Tag Archives: discouragement

Where Is God In Our Pain?

By Michael J. Klassen

In October, 1995, 29 year old Göran Kropp embarked on a round-trip journey that would take him from sea level to the roof of the world. What made his journey significant was his determination to travel from his home in Stockholm, Sweden to the summit of Mt. Everest entirely under his own power—without the help of a car, train, or airplane. He would make the entire journey from Sweden to Nepal on bicycle. And once on the mountain, he would climb without the aid of a Sherpa team or supplemental oxygen.

During his 8,000 mile bike ride to Katmandu, he was robbed by Romanian schoolchildren and assaulted by a crowd in Pakistan. He was hit on the head with a baseball bat in Iran. Fortunately, he was wearing a helmet on at the time.

Finally, on May 1, 1996—7 months later—Göran left base camp to began his ascent up the world’s highest mountain, hovering at 29,035 feet above sea level. He wasn’t tethered to another climber who would secure him if he slipped and began falling off the mountain and he didn’t have a Sherpa team to haul his supplies like all the other climbing teams. In fact, he didn’t even have bottles of oxygen to help him think clearly when the air became dangerously thin above 20,000 feet.

By Thursday that week he was camping at 26,000 feet and the next morning, he began the final leg of his ascent. Unfortunately, Göran found himself fighting for every step through the thigh-deep snow which quickly drained what little reserves of strength he had left. At 28,700 feet, a mere 60 minutes from the summit, the snow he had been trudging through finally took its toll. Determined that he was too tired to make it safely to the top and down again, he turned his back to the summit and began his descent down the mountain.

But this story does have a positive ending: On his second try three weeks later, after the famous 1996 Mt. Everest tragedy, Göran Kropp conquered Mt. Everest.

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Mountains Represent Our Problems
Mt. Everest accentuated Göran Kropp’s weaknesses. Mountains tend to do that.

Throughout Scripture, mountains symbolize one of two things. First, they symbolize problems.

Jesus said in Mt 17:20, “I tell you the truth, if you have faith as small as a mustard seed, you can say to this mountain, ‘Move from here to there’ and it will move. Nothing will be impossible for you.” Especially in the days before bulldozers and earthmovers, mountains symbolized the immovable. Mountains exemplified anything so ominous in a person’s life that it couldn’t be removed apart from the power of God.

It was on Mt. Moriah that God asked Abraham to sacrifice his only son Isaac (in Genesis 22).

When faced with an enormous task, God spoke to Zerubbabel, “Not by might nor by power, but by my Spirit,’ says the LORD Almighty.” Then God spoke to Zerubbabel’s problem: “What are you, O mighty mountain? Before Zerubbabel you will become level ground” (Zechariah 4:6-7).

Jesus was crucified on a mountain called Golgotha

Problems are part and parcel to our human existence. It doesn’t matter how talented or wealthy or even how spiritual you are; even if your name is Jesus Christ, problems are a fact of life.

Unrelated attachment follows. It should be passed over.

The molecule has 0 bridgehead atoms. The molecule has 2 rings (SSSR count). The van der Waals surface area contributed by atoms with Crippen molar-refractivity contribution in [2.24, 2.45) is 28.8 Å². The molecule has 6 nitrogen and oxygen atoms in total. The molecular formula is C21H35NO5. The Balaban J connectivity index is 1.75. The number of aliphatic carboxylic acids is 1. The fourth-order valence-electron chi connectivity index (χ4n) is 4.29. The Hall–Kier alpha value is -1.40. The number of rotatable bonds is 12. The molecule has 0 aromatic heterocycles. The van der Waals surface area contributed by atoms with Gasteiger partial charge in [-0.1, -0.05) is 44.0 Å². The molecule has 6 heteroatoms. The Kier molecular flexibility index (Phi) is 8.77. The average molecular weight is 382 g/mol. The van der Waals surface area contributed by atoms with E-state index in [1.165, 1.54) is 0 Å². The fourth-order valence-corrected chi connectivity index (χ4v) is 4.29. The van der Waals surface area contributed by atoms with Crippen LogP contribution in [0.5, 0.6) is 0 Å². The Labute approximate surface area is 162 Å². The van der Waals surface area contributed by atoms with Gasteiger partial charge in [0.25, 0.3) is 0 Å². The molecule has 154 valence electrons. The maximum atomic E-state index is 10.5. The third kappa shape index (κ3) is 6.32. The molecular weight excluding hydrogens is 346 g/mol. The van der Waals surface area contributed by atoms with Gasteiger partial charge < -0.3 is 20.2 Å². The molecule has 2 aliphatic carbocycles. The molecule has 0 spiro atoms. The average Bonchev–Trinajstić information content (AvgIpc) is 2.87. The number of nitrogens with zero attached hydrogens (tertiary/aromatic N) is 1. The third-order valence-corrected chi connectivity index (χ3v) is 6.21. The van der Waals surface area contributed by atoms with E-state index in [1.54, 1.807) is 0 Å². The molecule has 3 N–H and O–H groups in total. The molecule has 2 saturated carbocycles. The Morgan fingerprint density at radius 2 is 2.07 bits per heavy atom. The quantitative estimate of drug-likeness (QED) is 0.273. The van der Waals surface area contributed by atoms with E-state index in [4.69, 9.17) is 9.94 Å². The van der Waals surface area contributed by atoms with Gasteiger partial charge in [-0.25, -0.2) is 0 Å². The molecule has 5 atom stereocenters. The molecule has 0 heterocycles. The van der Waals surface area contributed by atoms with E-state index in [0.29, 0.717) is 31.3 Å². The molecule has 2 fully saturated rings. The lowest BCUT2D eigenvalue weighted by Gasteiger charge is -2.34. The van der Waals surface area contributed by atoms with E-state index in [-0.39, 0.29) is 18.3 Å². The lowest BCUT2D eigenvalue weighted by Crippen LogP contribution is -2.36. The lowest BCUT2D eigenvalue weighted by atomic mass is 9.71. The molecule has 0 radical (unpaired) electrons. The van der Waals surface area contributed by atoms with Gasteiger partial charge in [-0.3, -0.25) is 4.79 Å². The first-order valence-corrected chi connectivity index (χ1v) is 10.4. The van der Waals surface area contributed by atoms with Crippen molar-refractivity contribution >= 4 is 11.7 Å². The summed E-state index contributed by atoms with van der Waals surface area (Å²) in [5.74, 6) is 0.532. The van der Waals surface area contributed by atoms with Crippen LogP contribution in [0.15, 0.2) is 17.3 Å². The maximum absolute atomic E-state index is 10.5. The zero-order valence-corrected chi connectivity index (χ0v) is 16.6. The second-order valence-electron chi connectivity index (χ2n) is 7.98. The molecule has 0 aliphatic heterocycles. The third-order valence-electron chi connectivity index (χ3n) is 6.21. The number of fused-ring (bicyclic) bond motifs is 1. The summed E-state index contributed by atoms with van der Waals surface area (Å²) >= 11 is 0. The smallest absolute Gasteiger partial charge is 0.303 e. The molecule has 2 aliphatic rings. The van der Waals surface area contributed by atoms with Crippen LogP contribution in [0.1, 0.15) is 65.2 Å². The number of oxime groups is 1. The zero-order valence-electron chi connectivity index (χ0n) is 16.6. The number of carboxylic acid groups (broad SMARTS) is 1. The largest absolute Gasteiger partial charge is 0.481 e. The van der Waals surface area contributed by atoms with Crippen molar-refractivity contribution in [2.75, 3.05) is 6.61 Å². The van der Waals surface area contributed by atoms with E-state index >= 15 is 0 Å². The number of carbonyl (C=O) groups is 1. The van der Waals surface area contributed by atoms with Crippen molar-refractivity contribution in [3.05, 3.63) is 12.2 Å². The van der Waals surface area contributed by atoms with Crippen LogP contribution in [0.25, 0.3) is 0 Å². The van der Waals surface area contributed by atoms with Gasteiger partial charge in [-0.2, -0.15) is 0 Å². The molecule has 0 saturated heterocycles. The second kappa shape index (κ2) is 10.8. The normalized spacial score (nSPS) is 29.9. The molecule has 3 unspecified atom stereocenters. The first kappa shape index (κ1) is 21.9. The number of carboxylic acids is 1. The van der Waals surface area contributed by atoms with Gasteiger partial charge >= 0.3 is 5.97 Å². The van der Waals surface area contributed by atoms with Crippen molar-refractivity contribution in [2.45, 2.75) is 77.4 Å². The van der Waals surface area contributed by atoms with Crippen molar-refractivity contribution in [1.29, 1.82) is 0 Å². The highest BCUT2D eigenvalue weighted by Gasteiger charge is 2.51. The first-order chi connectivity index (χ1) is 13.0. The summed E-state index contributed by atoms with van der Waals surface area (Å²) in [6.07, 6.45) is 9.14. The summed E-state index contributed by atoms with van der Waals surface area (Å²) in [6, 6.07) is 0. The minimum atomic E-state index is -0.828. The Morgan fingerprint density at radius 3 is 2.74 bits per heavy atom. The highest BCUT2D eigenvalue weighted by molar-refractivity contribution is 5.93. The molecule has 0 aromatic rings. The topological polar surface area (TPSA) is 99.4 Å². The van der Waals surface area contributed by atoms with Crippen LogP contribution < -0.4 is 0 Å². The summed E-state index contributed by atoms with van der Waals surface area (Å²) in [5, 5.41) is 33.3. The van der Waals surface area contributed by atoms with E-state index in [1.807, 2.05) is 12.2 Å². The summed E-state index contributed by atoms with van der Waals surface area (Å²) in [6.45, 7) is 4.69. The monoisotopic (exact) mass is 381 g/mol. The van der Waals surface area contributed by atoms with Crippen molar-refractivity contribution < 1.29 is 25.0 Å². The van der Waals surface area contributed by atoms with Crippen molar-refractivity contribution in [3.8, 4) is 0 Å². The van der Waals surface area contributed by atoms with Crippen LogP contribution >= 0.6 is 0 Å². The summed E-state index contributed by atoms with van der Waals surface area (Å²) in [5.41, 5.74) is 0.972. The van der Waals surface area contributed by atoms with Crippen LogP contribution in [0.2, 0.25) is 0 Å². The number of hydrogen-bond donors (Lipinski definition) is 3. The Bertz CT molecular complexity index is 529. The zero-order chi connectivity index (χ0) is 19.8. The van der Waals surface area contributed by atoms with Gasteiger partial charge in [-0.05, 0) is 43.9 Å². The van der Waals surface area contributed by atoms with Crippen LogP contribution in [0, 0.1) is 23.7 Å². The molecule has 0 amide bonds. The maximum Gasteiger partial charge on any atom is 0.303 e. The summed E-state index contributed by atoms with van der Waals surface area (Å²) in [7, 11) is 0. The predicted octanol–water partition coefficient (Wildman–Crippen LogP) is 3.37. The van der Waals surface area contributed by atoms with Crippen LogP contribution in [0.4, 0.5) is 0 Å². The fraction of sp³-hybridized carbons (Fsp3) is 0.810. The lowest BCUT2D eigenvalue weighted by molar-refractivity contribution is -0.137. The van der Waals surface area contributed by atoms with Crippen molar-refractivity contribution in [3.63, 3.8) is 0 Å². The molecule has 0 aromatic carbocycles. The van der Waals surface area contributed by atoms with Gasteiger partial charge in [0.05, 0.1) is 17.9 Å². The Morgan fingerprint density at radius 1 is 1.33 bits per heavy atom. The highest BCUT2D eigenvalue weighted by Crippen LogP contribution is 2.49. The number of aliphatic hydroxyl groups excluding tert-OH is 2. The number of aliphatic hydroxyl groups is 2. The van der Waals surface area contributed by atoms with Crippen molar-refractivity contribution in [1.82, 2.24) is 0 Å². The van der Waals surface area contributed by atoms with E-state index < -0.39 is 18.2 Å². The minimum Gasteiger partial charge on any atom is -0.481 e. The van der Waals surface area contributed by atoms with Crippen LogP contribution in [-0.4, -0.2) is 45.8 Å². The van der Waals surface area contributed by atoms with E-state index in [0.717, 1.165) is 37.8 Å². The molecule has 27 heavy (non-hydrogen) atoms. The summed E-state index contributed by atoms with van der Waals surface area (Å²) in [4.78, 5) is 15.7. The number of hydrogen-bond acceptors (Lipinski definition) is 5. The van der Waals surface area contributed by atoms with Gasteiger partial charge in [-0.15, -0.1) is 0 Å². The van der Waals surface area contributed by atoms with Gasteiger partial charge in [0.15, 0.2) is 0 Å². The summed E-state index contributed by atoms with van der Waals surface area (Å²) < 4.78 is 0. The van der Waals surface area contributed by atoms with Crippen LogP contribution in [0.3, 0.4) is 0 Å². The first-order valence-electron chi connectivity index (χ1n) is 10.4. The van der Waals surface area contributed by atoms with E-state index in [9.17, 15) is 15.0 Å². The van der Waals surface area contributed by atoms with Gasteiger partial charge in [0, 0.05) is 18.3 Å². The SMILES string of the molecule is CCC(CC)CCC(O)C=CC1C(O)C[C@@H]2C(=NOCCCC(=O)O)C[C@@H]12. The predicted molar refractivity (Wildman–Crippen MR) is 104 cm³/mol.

And if it makes you feel any better, Jesus promised us problems. “In this world you will have tribulation” (John 16:33 italics added).

Mountains Represent The Presence Of God
Without problems we wouldn’t recognize our need for God—which brings us to the second thing mountains symbolize in Scripture: The presence of God

Moses was a lowly shepherd tending sheep one day in the wilderness.  The mountain Moses faced was his own self-doubt. Months before, he was a powerful ruler in Egypt, but due to some very poor judgment on his part, he fled his homeland because he murdered a fellow Egyptian.

While on the side of a mountain named Sinai, he encountered a burning bush. God spoke to Moses, “I want you to deliver the Israelites from the Egyptians.” But Moses interjected, “Why would you want to use a failure like me bring the Israelites out of Egypt?”

God answered back, “I will be with you. And this will be the sign to you that it is I who have sent you: When you have brought the people out of Egypt, you will worship God on this mountain” (Ex. 3:11-12 italics added).

Repeatedly from then on, whenever Moses encountered a problem, he returned to the mountain. On one occasion, God hid Moses in the cleft of a rock, and then passed by him in all His glory (Exodus 33).

My tendency is to assume that my spiritual maturity will naturally grow over time. I’m 46, but when I’m 50 I’ll be a much stronger Christian. And think how strong I’ll be when I’m 60! But it doesn’t happen that way.

You know what helps me grow stronger? Mountains. Mountains help us on our journey to becoming more like Christ.

We’re no less in God’s presence when we’re facing our problems on the mountain than when we’re on the mountaintop. They’re both the same mountain!

Our perspective on problems is often wrong. We often see it as cause/effect for our sin—which it sometimes is—when we should see them as opportunities for burning bushes and the still small voice.

We may not always realize it, but that problem we are facing, that mountain we’re on, is holy ground. Dare I even say that the problem before us may even be a burning bush.

Problems reveal to us our shortcomings, our capabilities, our limits; they reveal to us and others the bankruptcy of our own efforts. Problems reveal to us what God already knows: that we are fraught with shortcomings. Problems reveal to us our need for Jesus. Our depravity. Our pride. But they also present us with opportunities to rely on God. Sometimes they even drive us to our knees.